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Modelling severe material deprivation rates in EU regions using fractional response regression

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Using Eurostat data for 2016, this study assesses the impact of various economic factors on severe material deprivation rates (SMDR) in European Union (EU) regions. As values of the analysed response variable range between 0 and 1, the study applies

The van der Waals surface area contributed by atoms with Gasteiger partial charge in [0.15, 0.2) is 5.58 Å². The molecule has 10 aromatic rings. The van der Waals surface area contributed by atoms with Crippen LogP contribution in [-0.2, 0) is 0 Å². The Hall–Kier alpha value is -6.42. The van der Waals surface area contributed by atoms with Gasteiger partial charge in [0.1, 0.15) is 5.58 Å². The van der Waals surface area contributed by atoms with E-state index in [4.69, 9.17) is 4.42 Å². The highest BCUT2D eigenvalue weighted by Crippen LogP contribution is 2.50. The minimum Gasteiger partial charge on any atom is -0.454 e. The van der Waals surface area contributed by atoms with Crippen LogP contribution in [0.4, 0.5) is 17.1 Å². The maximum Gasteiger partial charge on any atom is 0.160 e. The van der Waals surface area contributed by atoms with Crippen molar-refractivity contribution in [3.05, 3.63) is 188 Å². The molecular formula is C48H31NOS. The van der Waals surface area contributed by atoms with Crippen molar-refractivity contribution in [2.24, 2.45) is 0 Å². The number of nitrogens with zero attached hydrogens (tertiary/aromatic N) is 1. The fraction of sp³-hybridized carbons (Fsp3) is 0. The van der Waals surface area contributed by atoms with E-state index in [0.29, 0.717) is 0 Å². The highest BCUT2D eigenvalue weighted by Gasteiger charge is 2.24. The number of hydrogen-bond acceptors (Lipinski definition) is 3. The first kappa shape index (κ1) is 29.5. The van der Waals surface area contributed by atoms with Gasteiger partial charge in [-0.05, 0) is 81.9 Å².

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  Regional Statistics, Vol. 9. No. 2. 2019 Online first Dudek –Sedefo ğ lu 1–18; DOI: 10.15196/RS090210 Modelling severe material deprivation rates in EU regions using fractional response regression Hanna Dudek  Warsaw University of Life Sciences, Poland E-mail: hanna_dudek@sggw.pl   Gül ş ah Sedefo ğ lu Istanbul University,  Turkey E-mail:  gulsah.sedefoglu@ogr.iu.edu.tr   Keywords: European Union, NUTS, severe material deprivation rate (SMDR), odds ratios, fractional response regressionUsing Eurostat data for 2016, this study as-sesses the impact of various economic factors on severe material deprivation rates (SMDR) in European Union (EU) regions. As values of the analysed response variable range between 0 and 1, the study applies fractional regression as well as commonly used linear regression. Results of the extended RESET test indicate that the linear model suffers from misspecifi-cation, while there is no reason to reject the hypothesis regarding the adequacy of fraction-al response models (FRM). Therefore, to as-sess the unitary impact of explanatory varia-bles on expected values of SMDR, a fractional response regression model with logit link function is used, which enables interpretations of odds ratios. It was found that SMDR is af-fected by regional-level factors such as median equivalised disposable household income, at-risk-of-poverty rate (ARPR), gross domestics product (GDP) per capita, long-term unem-ployment rate, and country-level drivers such as relative median at-risk-of-poverty gap, in-come quintile share ratio, and share of social protection expenditure in GDP. Introduction In recent years poverty has commonly been recognised as a state of multidimen-sional deprivations (Alkire et al. 2015; Asselin 2008). In order to identify poverty,  various indicators that capture this phenomenon are incorporated into diverse anal-yses, depending on the context of the country or purpose of the research. Among others, a multidimensional approach is used in the European Union (EU), where three indicators (ARPR, SMDR, people living in very low work intensity house-holds) are taken into account to assess the effect of implementation of the Europe 2020 strategy on the risk of poverty or social exclusion (Eurostat 2018a). These three indicators, which form the headline indicator, represent related but distinct aspects of poverty or social exclusion. It should be stressed that such an approach is  2 Hanna Dudek – Gül ş ah Sedefo ğ lu Regional Statistics, Vol. 9. No. 2. 2019 Online first Dudek –Sedefo ğ lu 1–18; DOI: 10.15196/RS090210 a result of political coordination involving a series of compromises between political and policy preferences and traditions of member states (Maître et al. 2013).  The first measure, ARPR, is the share of people with an equivalised disposable income below the at-risk-of-poverty threshold, which is set at 60% of the national median equivalised disposable income. The next, SMDR, is an indicator adopted by the EU Social Protection Committee that measures the percentage of the population that cannot afford at least four of the following nine items (Eurostat 2017, Guio et al. 2012): 1) to pay their rent, mortgage or utility bills; 2) to keep their home adequately warm; 3) to face unexpected expenses; 4) to eat meat, fish or a protein equivalent every second day; 5) to go on a week-long holiday away from home; 6) to have a television set; 7) to own a washing machine; 8) to have a car; 9) to own a telephone. The last indicator is the share of people aged 0–59 years living in households in which the members of working age (18–59 years, excluding students) worked less than 20% of their total potential during the past year. The definition of the EU’s poverty and social exclusion headline target is based on a combination of these three indicators. Thus, it extends the traditional concept of income poverty to cover material deprivation and labour market exclusion, reflecting the multiple aspects of poverty and social exclusion across Europe. It should also be noted that the SMDR reflects absolute poverty, while the ARPR captures relative poverty. This is because absolute measures define poverty on the basis of a normative judgement of, for example, what qualifies as basic needs,  wherein the level of fulfilment of considered needs is not compared to the level of fulfilment of needs of other society members. Alternatively, relative measures of poverty fix an arbitrary threshold relative to a typical standard in society (Boarini– D'Ercole 2006).  This study analyses the 2016 data as part of the mid-term review for Europe 2020. We focus on the issue of material deprivation. There are many reasons for our interest in this issue. First, the indicator ‘people living in very low work intensity households’ is a measure of social exclusion in the area of the labour market and should not be included in the analysis of poverty, as some experts suggest (Panek– Zwierzchowski 2016). Furthermore, the use of the subsequent indicator ARPR in regional analysis has some limitations. In our opinion, the comparison of living condi-tions in different EU regions on the basis of ARPR raises doubts due to the fact that the poverty threshold is computed separately in each country. As the poverty threshold changes over time and also varies by country, the ARPR approach does not permit a constant benchmark of poverty to be set, which would allow compari-sons of poverty across time and space (Panek–Zwierzchowski 2014). Moreover, according to the Eurostat glossary (2017), the ARPR does not measure wealth or pov-erty, but low income in comparison with other residents in that country, which does not necessarily imply a low standard of living. In contrast to ARPR, the SMDR is an absolute indicator enabling regional comparison within the EU. If only relative na-  Modelling severe material deprivation rates in EU regions using fractional response regression 3 Regional Statistics, Vol. 9. No. 2. 2019 Online first Dudek –Sedefo ğ lu 1–18; DOI: 10.15196/RS090210 tional poverty thresholds were considered, the risk of poverty would seem to be rather similar among the entire EU, masking great differences in living standards among the population (Israel–Spannagel 2013). Instead, considering the inability to afford a particular item or activity is taken to represent the same level of deprivation irrespective of how many other people in the same country are in that situation (Nolan–Whelan 2010). Moreover, the material deprivation indicator seems to take the actual standard of living that people enjoy into account better as it measures the inability to consume goods and services that are seen as basic necessities in the EU conditions. Lastly, analysis of items capturing the same aspect of deprivation in the entire EU enables comparability between regions or countries (Guio 2009).  The current study examines the relationships between SMDR in EU regions and  various regional- and country-level economic factors. It focuses on regional-level analysis because regions, not countries, are the key elements of EU policy (Becker et al. 2010). Thus, knowledge of regional differences in material deprivation are crucial for targeted anti-poverty policies (W  ęź iak–Bia ł owolska 2015). Our study also veri-fies econometric methodology by comparing the appropriateness of fractional re-sponse regression and commonly used linear regression. It applies Papke and  Wooldridge (1996) methodology suggested to handle fractional response data.  The rest of this paper is organised as follows. First, we briefly review the re-search on correlates of material deprivation in the EU. In subsequent sections, we describe applied data and methods. Next, we present obtained results and discus-sion of these. Finally, in the last part of the paper, we summarise the results and provide concluding remarks. Literature review  As this study analyses material deprivation in the context of the Europe 2020 strategy, in this section we focus only on the literature related to modelling this phenomenon in the EU.  The first group of studies analyses correlates of material deprivation bases on micro-data analysis describing a households’ behaviour. Studies in this field use mainly logit or probit models, in which the binary variable usually assumes the value of 1 if material deprivation occurs and 0 otherwise. For example, Nelson (2012), Rezanková and Želinský (2014), Bárcena-Martín et al. (2014), Šoltés and Ulman (2015), Israel (2016), Bruder and Unal (2017), and Saltkjel (2018) examine the impact of various socio-demographic and economic factors on probability of being deprived. In particular, most of the aforementioned studies confirm the role of such characteristics as the household structure, place of residence, income situation, as  well as educational achievements and labour market status of the household’s head.  The second group of studies concerns the modelling of SMDRs at the country level. For example, using simple two-dimensional analyses, Israel and Spannagel  4 Hanna Dudek – Gül ş ah Sedefo ğ lu Regional Statistics, Vol. 9. No. 2. 2019 Online first Dudek –Sedefo ğ lu 1–18; DOI: 10.15196/RS090210 (2013) reveal negative dependence of the median of households’ equivalent income and positive dependence of households’ income inequality. Acar et al. (2017) and B. Kis–Gábos (2016) find a negative relationship between the material deprivation rate (MDR) and GDP per capita. Moreover, Nelson (2012) highlights the role of social assistance benefit levels in the decrease in MDRs, and Whelan and Maître (2012) find a negative impact of government social expenditure as a percentage of GDP. Using more advanced econometric analyses, Blatná (2017) applies an autoregressive distributed lag (ADL) model to analyse EU MDRs for 2005–2015. The author finds that the material deprivation rate in the EU-28 depends on the proportion of people living in households with very low work intensity and of people with a secondary or lower level of education. Calvert and Nolan (2012) and B. Kis et al. (2015) use linear panel data models. In the former, the authors highlight the meaningful role of medi-an income and income inequality in explaining the rate of material deprivation. Fur-thermore, grouping countries into three clusters classified according to the median level of households’ income and estimating the models for each group separately, Calvert and Nolan (2012) find that the impact of both these variables are statistically significant only in low-income countries. B. Kis et al. (2015) consider a wide set of potential drivers, wherein they reveal a significantly positive relationship between SMDR and indicators of income poverty as well as the share of young people, while there is a significantly negative association with households’ average income, house-holds’ savings rate, and employment rate. It is also worth mentioning Dudek’s study (2019), in which the generalised estimating equations (GEE) method is applied to analyse country-level panel data. The author finds that SMDR    in 2008–2015 was affected by such factors as median equivalised disposable income, relative median at-risk-of-poverty gap, long-term unemployment rate, GDP per capita, the share of social protection expenditure in GDP, and income inequality indices . Moreover, she demonstrates that GEE models for a fractional   response variable exhibit better goodness of fit than linear models.  There is a lack of studies relating to the analysis of material deprivation at re-gional level. The few exceptions include Želinský (2012), who finds that there are significant differences in the material deprivation rates between and among Czech and Slovak regions. In particular, the level of deprivation is found to be higher in Slovakia, and deprived households are highly concentrated in the eastern part of this country. In terms of studies relating to SMDR in EU regions, using 2014 data, Dudek (2018) reveals the role of regional-level factors such as long-term GDP per capita, unemployment rate, median equivalised disposable income, and ARPR. This study aims to provide a deeper insight into the issue of regional severe material depri- vation by considering both regional and country-level drivers. Moreover, it consid-ers 2016 data, while Dudek (2018) examines the situation referring to 2014 data.  Modelling severe material deprivation rates in EU regions using fractional response regression 5 Regional Statistics, Vol. 9. No. 2. 2019 Online first Dudek –Sedefo ğ lu 1–18; DOI: 10.15196/RS090210 Data  The current study aims to analyse data on poverty indicators at a regional level using the most detailed Nomenclature of Territorial Units for Statistics (NUTS) level. The NUTS classification is a hierarchical system for dividing the economic territory of the EU 1 . The NUTS classification, specified in Regulation (EC) No 1059/2003 of the European Parliament and of the Council, comprises three levels covering levels 1, 2, and 3 from larger to smaller areas for each member state. However, depending on the country size, not all levels are available for each country (Haldorson 2019, Pathy 2017). For the size of NUTS regions, minimum and maximum population thresholds are defined in the regulation as a principle of the NUTS classification (Brandmueller et al. 2017). Another principle is that regions are composed by aggre-gating smaller administrative regions, as there is no administrative layer in the mem-ber states corresponding to a particular level (Eurostat 2018b). In this study, the analysis at the regional level is restricted to countries for which relevant data is available. For the NUTS 1 and NUTS 2 level regions, Austria, Bul-garia, Cyprus, the Czech Republic, Denmark, Estonia, Greece, Spain, Finland, Croa-tia, Hungary, Italy, Lithuania, Luxembourg, Latvia, the Netherlands, Poland, Roma-nia, Sweden, Slovenia, and Slovakia are included in the analysis; regions in Belgium, Germany, France, the United Kingdom, Ireland, Malta, and Portugal are excluded 2 .  The empirical analysis is based on the following variables measured at the re-gional- and country-level. To variables measured on regional-level belong:  –    GDP per capita expressed in thousands of purchasing power standard (PPS) units (GDP per capita);  –    long-term unemployment rate, meaning the number of persons unemployed for 12 months or longer as a percentage of the active population (L_unemployment);  –    the proportion of the population aged less than 60 years living in households  with very low work intensity (Low_work_intensity);  –    median equivalised disposable household income expressed in PPS (Income);  –     ARPR.  The following are country-level variables:  –    the relative median at-risk-of-poverty gap, which is calculated as the differ-ence between the median equivalised net income of persons below the at-risk-of-poverty threshold and the threshold itself, expressed as a percentage of the at-risk-of-poverty threshold; this is set at 60% of the national median 1  For more details, see Eurostat (2016). 2  For Cyprus, Estonia, Luxembourg, and Latvia, no NUTS 2 level regions are described depending on their country sizes. For Lithuania, only two regions are described in NUTS 2 level, however, data is available only at country-level. Thus, the aforementioned countries are included in the analysis at NUTS 1 level with other NUTS 2 level regions. The total number of regions included in the analysis is 162.